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Author(s): Jair de Almeida Silva | Alexsandro Rodrigues Meireles

Journal: Journal of Speech Sciences
ISSN 2236-9740

Volume: 1;
Issue: 1;
Start page: 3;
Date: 2011;
Original page

Keywords: speech rhythm variation | speech rate | sociophonetics | stress group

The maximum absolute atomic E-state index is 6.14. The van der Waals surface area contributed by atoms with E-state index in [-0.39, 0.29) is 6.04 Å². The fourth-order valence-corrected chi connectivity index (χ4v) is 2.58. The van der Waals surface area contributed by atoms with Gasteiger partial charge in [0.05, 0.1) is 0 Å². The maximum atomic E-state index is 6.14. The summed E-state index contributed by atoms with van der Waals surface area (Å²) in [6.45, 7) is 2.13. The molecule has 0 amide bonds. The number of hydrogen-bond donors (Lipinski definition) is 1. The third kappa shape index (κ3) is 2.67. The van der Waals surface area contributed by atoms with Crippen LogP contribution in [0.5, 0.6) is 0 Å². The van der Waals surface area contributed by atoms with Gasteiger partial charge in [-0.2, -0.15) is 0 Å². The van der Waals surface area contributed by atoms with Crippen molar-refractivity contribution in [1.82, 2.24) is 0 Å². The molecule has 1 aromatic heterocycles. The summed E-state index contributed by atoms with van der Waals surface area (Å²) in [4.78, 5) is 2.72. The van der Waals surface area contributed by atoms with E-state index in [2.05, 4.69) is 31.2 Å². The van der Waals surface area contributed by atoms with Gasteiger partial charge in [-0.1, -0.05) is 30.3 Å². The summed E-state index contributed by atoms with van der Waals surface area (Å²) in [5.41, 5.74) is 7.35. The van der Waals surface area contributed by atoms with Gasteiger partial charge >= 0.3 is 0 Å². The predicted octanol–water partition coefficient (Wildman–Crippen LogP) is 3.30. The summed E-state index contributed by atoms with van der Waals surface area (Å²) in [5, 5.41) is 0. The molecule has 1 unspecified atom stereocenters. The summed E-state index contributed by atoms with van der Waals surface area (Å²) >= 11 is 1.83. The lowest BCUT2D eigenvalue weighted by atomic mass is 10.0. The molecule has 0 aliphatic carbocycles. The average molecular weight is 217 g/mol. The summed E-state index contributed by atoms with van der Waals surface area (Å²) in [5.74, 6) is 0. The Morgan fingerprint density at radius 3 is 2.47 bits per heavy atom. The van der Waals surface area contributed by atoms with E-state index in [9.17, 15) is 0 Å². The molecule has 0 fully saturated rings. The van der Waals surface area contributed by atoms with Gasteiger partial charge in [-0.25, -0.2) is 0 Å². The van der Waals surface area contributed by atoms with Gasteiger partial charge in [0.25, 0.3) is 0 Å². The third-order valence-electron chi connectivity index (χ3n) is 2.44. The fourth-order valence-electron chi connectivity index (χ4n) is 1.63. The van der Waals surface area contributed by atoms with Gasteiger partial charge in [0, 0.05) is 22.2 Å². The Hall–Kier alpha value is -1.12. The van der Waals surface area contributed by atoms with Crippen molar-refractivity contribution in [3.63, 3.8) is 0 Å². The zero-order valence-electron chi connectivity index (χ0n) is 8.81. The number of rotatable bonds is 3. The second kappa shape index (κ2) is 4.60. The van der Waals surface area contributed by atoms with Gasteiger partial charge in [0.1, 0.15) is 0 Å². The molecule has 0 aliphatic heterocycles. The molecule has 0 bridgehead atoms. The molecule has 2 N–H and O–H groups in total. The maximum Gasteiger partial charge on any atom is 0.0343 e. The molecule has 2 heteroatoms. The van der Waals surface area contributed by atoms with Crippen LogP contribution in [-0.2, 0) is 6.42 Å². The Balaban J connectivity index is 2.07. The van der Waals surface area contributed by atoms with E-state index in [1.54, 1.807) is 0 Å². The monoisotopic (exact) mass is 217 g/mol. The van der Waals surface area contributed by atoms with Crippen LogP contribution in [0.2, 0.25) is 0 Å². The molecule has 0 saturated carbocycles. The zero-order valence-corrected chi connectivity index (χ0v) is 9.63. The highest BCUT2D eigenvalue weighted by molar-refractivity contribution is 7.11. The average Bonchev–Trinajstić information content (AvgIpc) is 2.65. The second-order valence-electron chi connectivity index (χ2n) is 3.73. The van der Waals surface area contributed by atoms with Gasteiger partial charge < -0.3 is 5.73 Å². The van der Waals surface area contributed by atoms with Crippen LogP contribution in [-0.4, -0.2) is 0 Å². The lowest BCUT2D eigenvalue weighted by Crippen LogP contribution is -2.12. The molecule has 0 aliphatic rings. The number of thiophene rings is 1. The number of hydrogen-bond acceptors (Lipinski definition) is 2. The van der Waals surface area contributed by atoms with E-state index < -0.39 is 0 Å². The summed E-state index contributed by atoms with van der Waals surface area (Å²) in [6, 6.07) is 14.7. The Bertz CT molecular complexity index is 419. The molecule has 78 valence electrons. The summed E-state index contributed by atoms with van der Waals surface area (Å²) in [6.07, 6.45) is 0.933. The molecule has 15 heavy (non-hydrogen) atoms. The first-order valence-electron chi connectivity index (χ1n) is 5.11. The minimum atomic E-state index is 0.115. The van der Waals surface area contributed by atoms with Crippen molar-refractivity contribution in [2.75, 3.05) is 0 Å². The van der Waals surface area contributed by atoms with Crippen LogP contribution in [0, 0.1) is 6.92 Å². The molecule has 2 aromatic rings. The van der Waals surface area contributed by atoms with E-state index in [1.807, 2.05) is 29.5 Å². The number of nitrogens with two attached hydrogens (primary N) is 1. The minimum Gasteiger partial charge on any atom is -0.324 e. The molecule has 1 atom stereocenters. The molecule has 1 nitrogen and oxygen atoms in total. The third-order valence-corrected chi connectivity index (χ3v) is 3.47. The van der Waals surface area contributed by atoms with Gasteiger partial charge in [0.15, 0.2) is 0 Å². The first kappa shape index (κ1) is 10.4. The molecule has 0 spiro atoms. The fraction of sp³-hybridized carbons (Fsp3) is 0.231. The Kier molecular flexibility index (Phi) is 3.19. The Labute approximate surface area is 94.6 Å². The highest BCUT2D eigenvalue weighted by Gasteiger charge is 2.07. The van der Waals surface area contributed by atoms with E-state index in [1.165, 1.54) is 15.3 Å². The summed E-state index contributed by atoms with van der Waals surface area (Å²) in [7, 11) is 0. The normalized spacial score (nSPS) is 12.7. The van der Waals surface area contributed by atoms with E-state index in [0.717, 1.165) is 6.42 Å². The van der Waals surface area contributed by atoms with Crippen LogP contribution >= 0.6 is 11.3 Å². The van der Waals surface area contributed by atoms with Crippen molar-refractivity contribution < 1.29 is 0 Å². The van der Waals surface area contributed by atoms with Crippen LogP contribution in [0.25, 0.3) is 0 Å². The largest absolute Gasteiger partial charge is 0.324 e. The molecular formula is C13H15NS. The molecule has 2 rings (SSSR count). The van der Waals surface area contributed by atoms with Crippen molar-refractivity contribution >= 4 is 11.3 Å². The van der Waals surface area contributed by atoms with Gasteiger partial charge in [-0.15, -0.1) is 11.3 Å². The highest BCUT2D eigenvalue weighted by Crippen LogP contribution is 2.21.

Meireles and Barbosa have presented studies that show the influence of speech rate on rhythmic restructurings of speech (see Barbosa (1994) for data in French, and Barbosa (2007), Meireles (2009) for data in Brazilian Portuguese). Rhythmic restructuring is defined here as the reorganization of stress groups (henceforth SG) as speech rate increases. The influence of the speech rate on the rhythmic reorganizations of speech can be explained by the Dynamical Speech Rhythm model (Barbosa, 2007; Barbosa, 2006) (henceforth DSR). In this model, speech rhythm is considered to be a “consequence of the variation of perceived duration along the entire utterance” (Barbosa, 2007). Intrinsic segmental duration is normalized through the use of abstract vowel-to-vowel (henceforth VV) duration (see (Barbosa, 2007; Meireles, 2009)). Entrained, abstract VV duration is used as the control parameter to generate prosodic variation. The maxima of VV duration delimitate produced SGs as rhythmic units in Brazilian Portuguese. Using the DSR model as a theoretical framework, Meireles and Barbosa have run acoustic and articulatory experiments that show the influence of speech rate on speech rhythm (see (Meireles, 2009) for a more detailed explanation): (i) Meireles and Barbosa (2008) and Meireles (2009) investigated how speech rate acts to articulatorily reorganize lexical stresses in Brazilian Portuguese; (ii) Meireles and Barbosa (2008) and Meireles (2009) ran acoustic and articulatory (EMMA) experiments, so as to study speech rhythm reorganizations due to speech rate increase in Brazilian Portuguese. This paper follows the line of reasoning used in previous research carried out by both Barbosa and Meireles. Nevertheless, it sheds new light on the phenomenon of rhythmic restructuring since it correlates phonetic variables (mean and standard deviation of VV and SG durations) with social variables (gender and age). Main results have shown that social variables variation can contribute to the reorganization of speech rhythm and modify some phonetic parameters in the following way: a) the standard deviation of vowel-to-vowel (VV) duration and stress group duration is smaller for the male gender and advanced age group; b) stress group duration tends to be vary less according to male gender and the advanced age (rhythmic restructurings make VV units smaller, but with a greater number of VV units per stress group, which results in a statistically constant stress group duration for these variables); c) the number of VV units per stress group proportionally increases from the young age group to the advanced age group due to rhythmic restructurings; and d) the male gender and the advanced age group emphasize even more strongly the mixed character of Brazilian Portuguese rhythm, i.e., the tendency to mix syllable-timed with stress-timed rhythm.
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